Couple Sets Up Drive-Thru Window To Sell Fentanyl Out Of Their Trailer

REUTERS/Brian Snyder

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Steve Birr Vice Reporter
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Authorities recently busted a couple in Florida for selling fentanyl-laced drugs from a makeshift drive-thru window, causing a string of overdoses.

Officers with the Ocala Police Department raided the mobile home of William Parrish Jr. and McKenzee Dobbs on Aug. 23 in Marion County following an investigation into a local narcotics distribution operation. The pair allegedly turned their kitchen window into a drive-thru in order to draw less attention to their sales, and had open and closed signs to notify buyers, reported the Miami Herald.

Parrish Jr. and Dobbs also had signs pointing buyers in the direction of their trailer. An undercover officer went to the trailer on Aug. 9 after several local overdoses and he purchased an unidentified controlled substance from Dobbs. (RELATED: Heroin Dealer Faces Life In Prison After Pleading Guilty To Causing 27 Opioid Overdoses, Including Nine That Proved Fatal)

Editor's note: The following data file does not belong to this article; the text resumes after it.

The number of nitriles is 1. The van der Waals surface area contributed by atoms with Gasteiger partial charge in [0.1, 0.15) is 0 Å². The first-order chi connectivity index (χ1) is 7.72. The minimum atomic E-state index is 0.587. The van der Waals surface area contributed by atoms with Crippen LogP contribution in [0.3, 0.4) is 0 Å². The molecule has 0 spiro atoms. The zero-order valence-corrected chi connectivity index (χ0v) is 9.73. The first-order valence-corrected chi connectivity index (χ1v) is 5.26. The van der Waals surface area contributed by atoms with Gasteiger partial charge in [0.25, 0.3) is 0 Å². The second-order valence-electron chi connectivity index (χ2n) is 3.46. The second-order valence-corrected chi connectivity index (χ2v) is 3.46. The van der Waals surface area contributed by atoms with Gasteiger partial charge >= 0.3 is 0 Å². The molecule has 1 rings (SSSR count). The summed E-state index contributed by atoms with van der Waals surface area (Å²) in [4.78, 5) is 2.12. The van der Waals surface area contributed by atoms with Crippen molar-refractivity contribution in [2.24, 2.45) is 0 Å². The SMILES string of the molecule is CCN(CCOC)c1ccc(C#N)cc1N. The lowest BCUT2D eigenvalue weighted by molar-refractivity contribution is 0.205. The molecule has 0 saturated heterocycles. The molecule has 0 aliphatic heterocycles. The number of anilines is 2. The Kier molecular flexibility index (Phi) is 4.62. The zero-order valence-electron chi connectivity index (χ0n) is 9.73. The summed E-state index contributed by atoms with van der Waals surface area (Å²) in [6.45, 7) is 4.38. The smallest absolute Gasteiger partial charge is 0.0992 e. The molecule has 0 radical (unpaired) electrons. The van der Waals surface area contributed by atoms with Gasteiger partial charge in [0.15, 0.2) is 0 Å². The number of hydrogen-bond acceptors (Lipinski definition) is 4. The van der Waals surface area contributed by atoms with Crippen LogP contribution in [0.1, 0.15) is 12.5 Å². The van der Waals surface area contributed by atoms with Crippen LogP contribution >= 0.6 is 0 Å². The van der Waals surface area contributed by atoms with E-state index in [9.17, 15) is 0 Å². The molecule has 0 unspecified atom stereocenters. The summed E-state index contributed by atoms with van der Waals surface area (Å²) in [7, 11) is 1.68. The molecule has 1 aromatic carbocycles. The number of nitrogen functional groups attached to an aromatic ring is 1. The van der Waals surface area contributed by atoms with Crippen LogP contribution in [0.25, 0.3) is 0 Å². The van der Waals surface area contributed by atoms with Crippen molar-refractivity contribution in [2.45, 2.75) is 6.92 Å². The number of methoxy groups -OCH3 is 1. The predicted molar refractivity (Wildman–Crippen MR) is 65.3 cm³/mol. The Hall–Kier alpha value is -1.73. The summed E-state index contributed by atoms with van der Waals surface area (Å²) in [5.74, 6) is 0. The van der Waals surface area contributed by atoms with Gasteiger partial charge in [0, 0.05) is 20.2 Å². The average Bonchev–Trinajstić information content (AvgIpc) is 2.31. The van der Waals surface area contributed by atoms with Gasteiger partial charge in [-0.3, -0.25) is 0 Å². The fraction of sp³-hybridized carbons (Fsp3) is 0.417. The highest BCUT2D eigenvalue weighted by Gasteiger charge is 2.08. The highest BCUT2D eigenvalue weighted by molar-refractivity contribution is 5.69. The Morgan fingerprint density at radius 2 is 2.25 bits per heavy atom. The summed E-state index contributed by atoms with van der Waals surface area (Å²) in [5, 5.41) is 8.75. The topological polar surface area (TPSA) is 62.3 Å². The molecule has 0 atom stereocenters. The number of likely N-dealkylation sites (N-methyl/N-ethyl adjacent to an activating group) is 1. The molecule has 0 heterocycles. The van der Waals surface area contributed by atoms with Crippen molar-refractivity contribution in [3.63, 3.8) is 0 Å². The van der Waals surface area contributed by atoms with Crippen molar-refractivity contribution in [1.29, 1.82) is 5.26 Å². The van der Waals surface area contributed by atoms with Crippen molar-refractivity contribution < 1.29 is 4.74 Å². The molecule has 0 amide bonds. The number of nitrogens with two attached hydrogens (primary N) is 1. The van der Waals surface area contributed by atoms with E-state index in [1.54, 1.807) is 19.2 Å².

“We were seeing some overdose incidents that were happening in this particular area, specifically at this particular location,” said Ocala Police Capt. Steven Cuppy, according to the Miami Herald. “There [were] some heroin sales that were going on there. Subsequently, through the investigation, we were able to determine that product was laced with fentanyl.”

The couple is being held at Marion County Jail on numerous charges and will appear in court on Sept. 25.

Synthetic opioids like fentanyl killed roughly 27,000 people across the U.S. in 2017, up from roughly 19,413 in 2016 and 9,580 lives in 2015, according to a July report from the Centers for Disease Control and Prevention (CDC).

Overall, drug overdoses are the leading cause of accidental death for Americans under age 50, killing more than 64,000 people in 2016, according to the CDC. Officials say preliminary data shows drug overdoses killed roughly 72,000 people across the U.S. in 2017.

The epidemic is contributing to declining life expectancy in the U.S., officials say. Life expectancy dropped for the second consecutive year in 2016 for the first time since an outbreak of influenza in 1962 and 1963.

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